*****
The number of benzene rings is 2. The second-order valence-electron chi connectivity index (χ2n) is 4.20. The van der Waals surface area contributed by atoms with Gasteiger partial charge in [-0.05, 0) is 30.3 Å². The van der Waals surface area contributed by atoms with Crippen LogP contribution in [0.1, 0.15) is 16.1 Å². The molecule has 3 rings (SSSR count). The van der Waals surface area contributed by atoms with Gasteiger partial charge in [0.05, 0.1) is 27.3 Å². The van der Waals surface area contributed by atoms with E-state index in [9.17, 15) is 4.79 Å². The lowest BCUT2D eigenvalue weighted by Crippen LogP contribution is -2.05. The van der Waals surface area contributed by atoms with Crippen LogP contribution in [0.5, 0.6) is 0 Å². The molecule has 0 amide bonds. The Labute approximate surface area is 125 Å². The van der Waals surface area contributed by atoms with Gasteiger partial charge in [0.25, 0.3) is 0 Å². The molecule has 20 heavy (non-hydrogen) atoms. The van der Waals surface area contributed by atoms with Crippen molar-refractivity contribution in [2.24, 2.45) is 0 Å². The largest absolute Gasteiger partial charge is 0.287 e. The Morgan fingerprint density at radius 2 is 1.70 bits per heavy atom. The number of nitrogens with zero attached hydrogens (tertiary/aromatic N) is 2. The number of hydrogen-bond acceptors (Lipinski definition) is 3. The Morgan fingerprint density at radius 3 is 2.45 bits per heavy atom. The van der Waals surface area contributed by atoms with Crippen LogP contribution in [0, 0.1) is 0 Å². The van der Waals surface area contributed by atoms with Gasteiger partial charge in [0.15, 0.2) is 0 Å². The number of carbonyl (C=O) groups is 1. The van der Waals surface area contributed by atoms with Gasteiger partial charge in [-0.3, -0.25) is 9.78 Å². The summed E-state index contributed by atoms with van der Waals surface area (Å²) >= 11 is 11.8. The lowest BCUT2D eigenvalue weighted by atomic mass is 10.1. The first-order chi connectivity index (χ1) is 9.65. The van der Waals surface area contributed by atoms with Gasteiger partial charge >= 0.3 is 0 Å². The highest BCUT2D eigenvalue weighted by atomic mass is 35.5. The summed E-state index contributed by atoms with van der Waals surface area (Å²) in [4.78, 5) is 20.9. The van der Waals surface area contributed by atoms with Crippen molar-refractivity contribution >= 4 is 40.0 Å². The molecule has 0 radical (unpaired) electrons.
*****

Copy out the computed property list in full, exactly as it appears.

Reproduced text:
The number of benzene rings is 2. The second-order valence-electron chi connectivity index (χ2n) is 4.20. The van der Waals surface area contributed by atoms with Gasteiger partial charge in [-0.05, 0) is 30.3 Å². The van der Waals surface area contributed by atoms with Crippen LogP contribution in [0.1, 0.15) is 16.1 Å². The molecule has 3 rings (SSSR count). The van der Waals surface area contributed by atoms with Gasteiger partial charge in [0.05, 0.1) is 27.3 Å². The van der Waals surface area contributed by atoms with E-state index in [9.17, 15) is 4.79 Å². The lowest BCUT2D eigenvalue weighted by Crippen LogP contribution is -2.05. The van der Waals surface area contributed by atoms with Crippen LogP contribution in [0.5, 0.6) is 0 Å². The molecule has 0 amide bonds. The Labute approximate surface area is 125 Å². The van der Waals surface area contributed by atoms with Gasteiger partial charge in [0.25, 0.3) is 0 Å². The molecule has 20 heavy (non-hydrogen) atoms. The van der Waals surface area contributed by atoms with Crippen molar-refractivity contribution in [2.24, 2.45) is 0 Å². The largest absolute Gasteiger partial charge is 0.287 e. The Morgan fingerprint density at radius 2 is 1.70 bits per heavy atom. The number of nitrogens with zero attached hydrogens (tertiary/aromatic N) is 2. The number of hydrogen-bond acceptors (Lipinski definition) is 3. The Morgan fingerprint density at radius 3 is 2.45 bits per heavy atom. The van der Waals surface area contributed by atoms with Crippen LogP contribution in [0, 0.1) is 0 Å². The van der Waals surface area contributed by atoms with Gasteiger partial charge in [0.15, 0.2) is 0 Å². The number of carbonyl (C=O) groups is 1. The van der Waals surface area contributed by atoms with Gasteiger partial charge in [-0.3, -0.25) is 9.78 Å². The summed E-state index contributed by atoms with van der Waals surface area (Å²) >= 11 is 11.8. The lowest BCUT2D eigenvalue weighted by atomic mass is 10.1. The first-order chi connectivity index (χ1) is 9.65. The van der Waals surface area contributed by atoms with Gasteiger partial charge >= 0.3 is 0 Å². The highest BCUT2D eigenvalue weighted by atomic mass is 35.5. The summed E-state index contributed by atoms with van der Waals surface area (Å²) in [4.78, 5) is 20.9. The van der Waals surface area contributed by atoms with Crippen molar-refractivity contribution >= 4 is 40.0 Å². The molecule has 0 radical (unpaired) electrons.